It seems that Ayn Rand’s works are quite popular these days (though apparently not with members of the current administration).
Sales of Ayn Rand’s “Atlas Shrugged” have almost tripled over the first seven weeks of this year compared with sales for the same period in 2008. This continues a strong trend after bookstore sales reached an all-time annual high in 2008 of about 200,000 copies sold.
Maybe people are buying her works for the same reason they are buying guns and ammo – Afraid they’ll be outlawed soon.
Glad I bought mine when I could get them used and cheap (All the non-fiction titles as I find her fiction to be unreadable. Blasphemy, I know.).
Though it fits with what a number of surveys are saying:
Many Americans question fairness of tax system
Americans tend to believe they pay a higher share of their income in taxes than people in other income brackets.
The latest Rasmussen Reports national telephone survey finds that 42% say people who earn twice as much as they do pay less than twice as much in taxes. At the same time, 37% say those who earn half as much pay less than half as much in taxes.
Only 14% believe those with higher incomes pay a higher share of it in taxes, and only nine percent (9%) believe those with lower incomes do the same.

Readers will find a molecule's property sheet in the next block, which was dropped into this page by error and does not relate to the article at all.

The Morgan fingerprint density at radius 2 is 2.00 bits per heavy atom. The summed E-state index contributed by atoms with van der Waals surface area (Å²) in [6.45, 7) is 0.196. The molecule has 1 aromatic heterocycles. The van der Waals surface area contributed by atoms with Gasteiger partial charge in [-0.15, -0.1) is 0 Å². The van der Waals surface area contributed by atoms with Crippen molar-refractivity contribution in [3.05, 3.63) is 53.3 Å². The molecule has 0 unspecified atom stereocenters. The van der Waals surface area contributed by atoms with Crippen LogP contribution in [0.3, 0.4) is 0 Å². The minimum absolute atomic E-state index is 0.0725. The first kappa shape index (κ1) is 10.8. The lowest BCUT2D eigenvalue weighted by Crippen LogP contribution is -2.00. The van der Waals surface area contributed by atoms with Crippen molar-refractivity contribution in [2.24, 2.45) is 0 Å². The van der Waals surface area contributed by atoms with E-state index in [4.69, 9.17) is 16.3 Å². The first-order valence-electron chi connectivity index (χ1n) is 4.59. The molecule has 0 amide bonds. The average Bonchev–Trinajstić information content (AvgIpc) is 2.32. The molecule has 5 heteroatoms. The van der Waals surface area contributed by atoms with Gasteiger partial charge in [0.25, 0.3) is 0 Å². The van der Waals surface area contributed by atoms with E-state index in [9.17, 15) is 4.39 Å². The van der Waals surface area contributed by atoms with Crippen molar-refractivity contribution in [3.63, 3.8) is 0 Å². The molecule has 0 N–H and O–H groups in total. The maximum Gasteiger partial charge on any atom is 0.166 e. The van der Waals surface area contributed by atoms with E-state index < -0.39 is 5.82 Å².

Democrats are more suspicious of high earners, Republicans of those who earn less.
A progressive tax system is how you keep the class warfare alive, baby!
Paul Krugman, last year’s winner of the Nobel Prize for economics and a regular columnist for the New York Times, recently wrote that you should “write off anyone who asserts that it’s always better to cut taxes than to increase government spending because taxpayers, not bureaucrats, are the best judges of how to spend their money.”
If you follow that advice, you’ll be writing off a majority of Americans. The latest Rasmussen Reports national telephone survey found that 53% say that it’s always better to cut taxes. Only 24% share Krugman’s views.
Krugman and folks who like him don’t mind “writing off” a majority of folks who disagree with them. They believe that said majority are just too stupid to know what is best for them.
Nearly two-thirds of Americans (63%) said small business and entrepreneurs will lead the U.S. to a better future, while 52% said the same of science and technology leaders. Americans are far less optimistic about the leadership of government (31%), large corporations and business leaders (21%), or traditional news media such as newspapers, television, radio, and magazines (13%).
Americans think leadership toward a better future is more likely to come from family and friends (38%), non-profit groups (32%), or even themselves (36%). The Zogby Interactive survey of 2,397 adults nationwide was conducted Feb. 11-13, 2009, and carries a margin of error of +/- 2.0 percentage points.
And those 63% are right. No doubt about it from anyone who is sane, that is.